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Report On We Were Soldiers

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I will Leave No One Behind

Extended Essay of We Were Soldiers

The Vietnam War was a nightmare for many soldiers. It re-defined the meaning of war to an entire generation. As the conflict grew it became known around the world that this was a war that could not be won. After this was realized by America the main focus became to "get out" instead of "getting a victory". In the 2002 film We Were Soldiers, directed by Randall Wallace, a true account of the first major battle in Vietnam is given. At the beginning of the film he introduces to us many of the soldiers and their families. This is a very smart technique, because it ensures that the audience not only will care about each one, but also tell them apart. Wallace exemplifies two very fundamental concepts that show up throughout this film. One shows the best of worst of humanity by illustrating to us that war is a tool for the powerful and that just because someone is your enemy does not make them evil. He also portrays both Vietcong and American soldiers in a manner that is correlative. Even though they were fighting each other for different reasons and dying for different countries, both sides were human and their deaths brought grief and sadness to someone.

Early in the movie Mel Gibson, who plays Lt. Col. Hal Moore, is portrayed more as a husband and father than as a soldier. His wife Julie (played by Madeline Stowe) displays much support and respect for her husband and his job. Many other women were also introduced at the start of the film and later we learned who their husbands were. There were many small scenes during this segment of the movie that were both intriguing and gave an idealistic sense of realism to the film. One such scene is when Cecil Moore(played by Sloam Momsen), Moore's youngest daughter, asks her father "What is a War?" At that moment Moore tries for a few seconds to come up with the simplest answer, but when he realizes that it is not that simple he just tells her what it actually is. Another scene which dramatizes the realism of racism during that time is when Alma Givens, played by Simbi Khali(a native of Mississippi), explains to one of the wives that her husband gives respect only to those who earned it and nothing not even racism can take that away from him. Another interesting aspect about this film is that Hal Moore took the leading role in being a father-like figure to all his troops when they went into battle, but also Julie Moore became a leader whenever there was grieving and sadness upon the wives that had lost their husbands. She was always there to support the wives and help them through the tough times.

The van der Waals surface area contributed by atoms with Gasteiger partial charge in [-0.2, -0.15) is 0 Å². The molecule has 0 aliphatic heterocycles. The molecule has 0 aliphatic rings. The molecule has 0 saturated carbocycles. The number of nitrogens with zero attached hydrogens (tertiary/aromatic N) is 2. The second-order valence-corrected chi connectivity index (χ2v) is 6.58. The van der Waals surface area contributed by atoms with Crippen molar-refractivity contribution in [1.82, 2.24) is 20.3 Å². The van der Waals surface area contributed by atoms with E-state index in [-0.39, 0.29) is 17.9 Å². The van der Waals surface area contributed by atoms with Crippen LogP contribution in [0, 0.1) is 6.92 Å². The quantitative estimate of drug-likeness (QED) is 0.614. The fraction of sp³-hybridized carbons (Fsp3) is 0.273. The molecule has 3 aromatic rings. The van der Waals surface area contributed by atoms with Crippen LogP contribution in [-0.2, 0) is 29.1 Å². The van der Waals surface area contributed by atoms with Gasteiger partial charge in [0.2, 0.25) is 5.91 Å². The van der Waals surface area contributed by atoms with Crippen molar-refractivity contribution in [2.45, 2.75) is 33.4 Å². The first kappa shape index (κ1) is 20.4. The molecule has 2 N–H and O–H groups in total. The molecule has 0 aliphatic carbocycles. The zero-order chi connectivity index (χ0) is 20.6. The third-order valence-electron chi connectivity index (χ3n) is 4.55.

The year is 1965 and Lt. Col. Hal Moore is the leader of the 1st Battalion of the 7th Cavalry. Moore is assigned to lead his men into battle in the Ia Drang Valley, commonly known as "The Valley of Death". This would be the first major battle between American and North Vietnamese soldiers(a.k.a Vietcong). Four-hundred of Moore's men were drawn into an ambush, trapped for many days, and bombastically outnumbered by the Vietcong. Instead of giving up and retreating, they stayed and fought to the end. Moore's commanding officer Sgt. Major Plumer(played by Sam Elliot) is a cocky drill sergeant who is by Moore's side most of the battle. Plumer is remembered for his audacious and insane one-liners through-out the movie and his un-hindered willingness to kill the enemy. Although early on he seems to be incapable of any outward sign of emotion, Plumer did show some grief and sadness in one of the last scenes of the movie when many of his men had



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